The assumption that “people vote with their pocketbooks” dismisses
identity politics; after all, nationalism and populism aren’t rooted
solely in economic theory. Francis Fukuyama, senior fellow at Stanford
University and Mosbacher Director at The Center on Democracy,
Development, and the Rule of Law, joins host Krys Boyd to talk about how
culture impacts a democracy. His book “Identity: The Demand for Dignity and The Politics of Resentment” is newly out in paperback.
The phrase ‘identity politics’ has come to be used as a sort of political insult. It’s a short way of accusing someone of pandering to voters – based on race, religion or gender. From white nationalists and Donald Trump, to the politics of liberation and demands for equal rights, it feels like everyone is playing identity politics these days. Conflicts between identity groups now dominate our politics. How did we get here? Is the rise of identity politics really that big a problem? And if it is, what should we do about it?
Francis Fukuyama, author of 'The End of History and the Last Man' and more recently 'Identity: The Demand for Dignity and the Politics of Resentment', joins Matthew Taylor and Ian Leslie to give his take on the rise of identity politics.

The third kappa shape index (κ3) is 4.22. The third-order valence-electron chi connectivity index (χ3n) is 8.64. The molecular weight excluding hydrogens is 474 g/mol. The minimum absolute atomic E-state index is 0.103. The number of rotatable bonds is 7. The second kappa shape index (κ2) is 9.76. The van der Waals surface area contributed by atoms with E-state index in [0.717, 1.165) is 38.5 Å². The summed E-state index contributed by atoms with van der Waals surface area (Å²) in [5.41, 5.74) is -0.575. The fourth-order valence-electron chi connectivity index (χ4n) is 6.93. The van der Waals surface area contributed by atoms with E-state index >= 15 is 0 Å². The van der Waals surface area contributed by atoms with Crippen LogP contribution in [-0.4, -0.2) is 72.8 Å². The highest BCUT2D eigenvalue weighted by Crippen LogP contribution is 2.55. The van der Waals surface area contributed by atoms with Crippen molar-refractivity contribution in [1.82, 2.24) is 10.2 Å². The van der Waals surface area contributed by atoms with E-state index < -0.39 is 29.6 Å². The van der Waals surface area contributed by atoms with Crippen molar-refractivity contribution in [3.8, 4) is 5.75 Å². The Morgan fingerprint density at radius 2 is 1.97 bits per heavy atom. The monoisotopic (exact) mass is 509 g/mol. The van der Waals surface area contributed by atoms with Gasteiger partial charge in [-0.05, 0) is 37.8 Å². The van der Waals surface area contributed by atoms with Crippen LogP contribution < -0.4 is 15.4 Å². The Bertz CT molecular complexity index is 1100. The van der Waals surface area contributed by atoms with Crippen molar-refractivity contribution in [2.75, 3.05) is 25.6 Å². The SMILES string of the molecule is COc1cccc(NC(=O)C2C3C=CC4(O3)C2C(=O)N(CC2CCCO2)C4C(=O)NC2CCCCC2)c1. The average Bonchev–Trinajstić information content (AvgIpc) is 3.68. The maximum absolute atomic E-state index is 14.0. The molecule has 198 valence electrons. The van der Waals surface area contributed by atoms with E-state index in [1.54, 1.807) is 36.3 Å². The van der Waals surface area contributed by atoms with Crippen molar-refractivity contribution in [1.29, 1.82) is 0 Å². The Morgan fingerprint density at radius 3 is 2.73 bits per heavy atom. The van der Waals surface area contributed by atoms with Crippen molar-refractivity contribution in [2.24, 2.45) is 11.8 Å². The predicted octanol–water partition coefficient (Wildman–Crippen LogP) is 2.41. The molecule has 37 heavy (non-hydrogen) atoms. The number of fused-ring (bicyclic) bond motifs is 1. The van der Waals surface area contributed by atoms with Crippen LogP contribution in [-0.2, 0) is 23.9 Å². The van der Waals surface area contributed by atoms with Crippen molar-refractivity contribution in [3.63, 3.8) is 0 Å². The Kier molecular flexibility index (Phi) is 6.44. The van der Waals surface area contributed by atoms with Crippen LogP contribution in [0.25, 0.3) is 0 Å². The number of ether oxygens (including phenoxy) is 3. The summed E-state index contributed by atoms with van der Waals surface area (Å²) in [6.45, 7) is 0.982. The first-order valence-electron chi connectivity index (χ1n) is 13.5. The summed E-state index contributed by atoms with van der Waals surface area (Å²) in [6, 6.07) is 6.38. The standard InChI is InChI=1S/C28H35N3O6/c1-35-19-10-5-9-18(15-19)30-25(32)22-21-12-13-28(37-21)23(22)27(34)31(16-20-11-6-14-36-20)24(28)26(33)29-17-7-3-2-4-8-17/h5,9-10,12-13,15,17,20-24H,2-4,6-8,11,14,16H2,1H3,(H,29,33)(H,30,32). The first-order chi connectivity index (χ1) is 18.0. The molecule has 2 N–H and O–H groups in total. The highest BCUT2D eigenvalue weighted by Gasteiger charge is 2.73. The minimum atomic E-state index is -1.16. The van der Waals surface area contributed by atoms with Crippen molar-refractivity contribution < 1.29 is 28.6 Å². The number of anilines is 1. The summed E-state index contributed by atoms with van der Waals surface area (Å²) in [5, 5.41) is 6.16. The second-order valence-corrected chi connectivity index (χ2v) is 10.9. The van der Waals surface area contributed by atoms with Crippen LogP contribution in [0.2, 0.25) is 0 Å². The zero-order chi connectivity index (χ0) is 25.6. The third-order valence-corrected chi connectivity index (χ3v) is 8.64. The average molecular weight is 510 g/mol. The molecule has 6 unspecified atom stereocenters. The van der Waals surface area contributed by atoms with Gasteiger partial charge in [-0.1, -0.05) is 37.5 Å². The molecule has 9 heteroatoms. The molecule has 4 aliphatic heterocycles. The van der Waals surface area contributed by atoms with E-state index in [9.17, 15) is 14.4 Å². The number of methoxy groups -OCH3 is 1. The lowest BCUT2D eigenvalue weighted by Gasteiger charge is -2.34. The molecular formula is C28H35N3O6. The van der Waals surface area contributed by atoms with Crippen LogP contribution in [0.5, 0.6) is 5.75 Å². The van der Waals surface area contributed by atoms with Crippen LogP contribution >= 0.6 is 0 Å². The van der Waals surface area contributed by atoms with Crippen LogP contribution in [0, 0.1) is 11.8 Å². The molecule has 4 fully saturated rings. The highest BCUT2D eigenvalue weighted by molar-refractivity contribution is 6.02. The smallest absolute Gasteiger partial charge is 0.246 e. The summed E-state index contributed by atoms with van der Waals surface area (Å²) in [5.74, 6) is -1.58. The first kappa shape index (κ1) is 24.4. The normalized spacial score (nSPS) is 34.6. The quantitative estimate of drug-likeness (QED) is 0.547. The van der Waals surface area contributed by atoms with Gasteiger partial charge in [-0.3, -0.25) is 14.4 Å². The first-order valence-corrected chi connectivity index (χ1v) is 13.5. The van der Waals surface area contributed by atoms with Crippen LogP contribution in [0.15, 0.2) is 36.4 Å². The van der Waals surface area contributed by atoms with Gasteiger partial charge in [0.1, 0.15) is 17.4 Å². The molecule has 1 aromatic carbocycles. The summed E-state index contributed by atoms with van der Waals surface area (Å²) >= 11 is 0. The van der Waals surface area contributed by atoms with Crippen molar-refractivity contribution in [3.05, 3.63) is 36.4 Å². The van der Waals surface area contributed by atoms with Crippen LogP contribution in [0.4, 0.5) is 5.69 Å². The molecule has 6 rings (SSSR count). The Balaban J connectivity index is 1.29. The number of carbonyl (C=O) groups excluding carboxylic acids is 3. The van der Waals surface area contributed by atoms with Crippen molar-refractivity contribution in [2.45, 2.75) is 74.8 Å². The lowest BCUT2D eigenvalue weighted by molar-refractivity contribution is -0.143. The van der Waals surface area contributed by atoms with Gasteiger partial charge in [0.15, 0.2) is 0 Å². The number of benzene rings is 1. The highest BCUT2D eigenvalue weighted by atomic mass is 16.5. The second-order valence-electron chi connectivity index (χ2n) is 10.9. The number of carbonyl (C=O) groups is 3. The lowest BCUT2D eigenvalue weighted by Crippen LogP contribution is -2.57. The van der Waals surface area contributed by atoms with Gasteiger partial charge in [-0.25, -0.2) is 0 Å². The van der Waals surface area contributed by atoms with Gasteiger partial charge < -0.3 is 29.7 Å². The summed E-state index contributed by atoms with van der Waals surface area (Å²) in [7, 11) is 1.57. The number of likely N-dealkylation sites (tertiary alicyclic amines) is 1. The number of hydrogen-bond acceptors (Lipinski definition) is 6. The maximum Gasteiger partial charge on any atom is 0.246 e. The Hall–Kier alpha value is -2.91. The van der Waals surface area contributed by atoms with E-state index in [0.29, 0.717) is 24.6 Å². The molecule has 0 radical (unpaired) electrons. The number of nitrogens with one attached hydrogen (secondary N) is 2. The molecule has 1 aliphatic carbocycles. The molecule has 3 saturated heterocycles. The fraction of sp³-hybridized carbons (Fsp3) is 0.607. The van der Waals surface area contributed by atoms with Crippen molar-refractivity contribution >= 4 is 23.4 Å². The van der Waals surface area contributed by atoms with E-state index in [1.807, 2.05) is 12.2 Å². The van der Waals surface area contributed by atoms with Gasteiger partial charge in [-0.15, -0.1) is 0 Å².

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Produced by James Shield.
Brought to you by the RSA (Royal Society for the encouragement of Arts, Manufactures and Commerce).
David talks to the author of The End of History about his new book, Identity. Can 'identity politics' really make sense of everything from populism to #MeToo? Why are liberal democracies struggling to meet their citizens' desire for recognition? And what happened to the end of history anyway? Plus we discuss the Kavanaugh hearings, 'getting to Denmark' and the challenge of an ageing population. NB: This weekend there's a special extra edition of Talking Politics looking at the enduring legacy of Gandhi.
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